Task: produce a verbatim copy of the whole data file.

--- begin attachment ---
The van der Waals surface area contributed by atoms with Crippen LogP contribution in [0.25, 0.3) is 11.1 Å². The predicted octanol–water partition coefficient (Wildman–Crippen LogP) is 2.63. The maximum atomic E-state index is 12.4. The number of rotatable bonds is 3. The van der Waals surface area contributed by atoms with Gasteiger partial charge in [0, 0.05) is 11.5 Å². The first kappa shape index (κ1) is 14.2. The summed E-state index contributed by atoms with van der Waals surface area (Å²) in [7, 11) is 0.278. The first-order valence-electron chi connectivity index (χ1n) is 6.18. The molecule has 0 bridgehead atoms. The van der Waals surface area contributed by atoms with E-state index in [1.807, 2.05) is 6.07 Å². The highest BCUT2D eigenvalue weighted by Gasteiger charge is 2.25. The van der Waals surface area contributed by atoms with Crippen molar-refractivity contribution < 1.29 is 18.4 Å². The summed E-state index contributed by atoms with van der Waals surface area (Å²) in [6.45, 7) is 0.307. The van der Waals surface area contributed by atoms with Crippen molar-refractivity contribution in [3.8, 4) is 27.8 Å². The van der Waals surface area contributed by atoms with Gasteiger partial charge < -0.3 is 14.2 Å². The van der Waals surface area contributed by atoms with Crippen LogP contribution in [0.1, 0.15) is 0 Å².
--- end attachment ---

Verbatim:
The van der Waals surface area contributed by atoms with Crippen LogP contribution in [0.25, 0.3) is 11.1 Å². The predicted octanol–water partition coefficient (Wildman–Crippen LogP) is 2.63. The maximum atomic E-state index is 12.4. The number of rotatable bonds is 3. The van der Waals surface area contributed by atoms with Gasteiger partial charge in [0, 0.05) is 11.5 Å². The first kappa shape index (κ1) is 14.2. The summed E-state index contributed by atoms with van der Waals surface area (Å²) in [7, 11) is 0.278. The first-order valence-electron chi connectivity index (χ1n) is 6.18. The molecule has 0 bridgehead atoms. The van der Waals surface area contributed by atoms with E-state index in [1.807, 2.05) is 6.07 Å². The highest BCUT2D eigenvalue weighted by Gasteiger charge is 2.25. The van der Waals surface area contributed by atoms with Crippen molar-refractivity contribution < 1.29 is 18.4 Å². The summed E-state index contributed by atoms with van der Waals surface area (Å²) in [6.45, 7) is 0.307. The van der Waals surface area contributed by atoms with Crippen molar-refractivity contribution in [3.8, 4) is 27.8 Å². The van der Waals surface area contributed by atoms with Gasteiger partial charge < -0.3 is 14.2 Å². The van der Waals surface area contributed by atoms with Crippen LogP contribution in [0.1, 0.15) is 0 Å².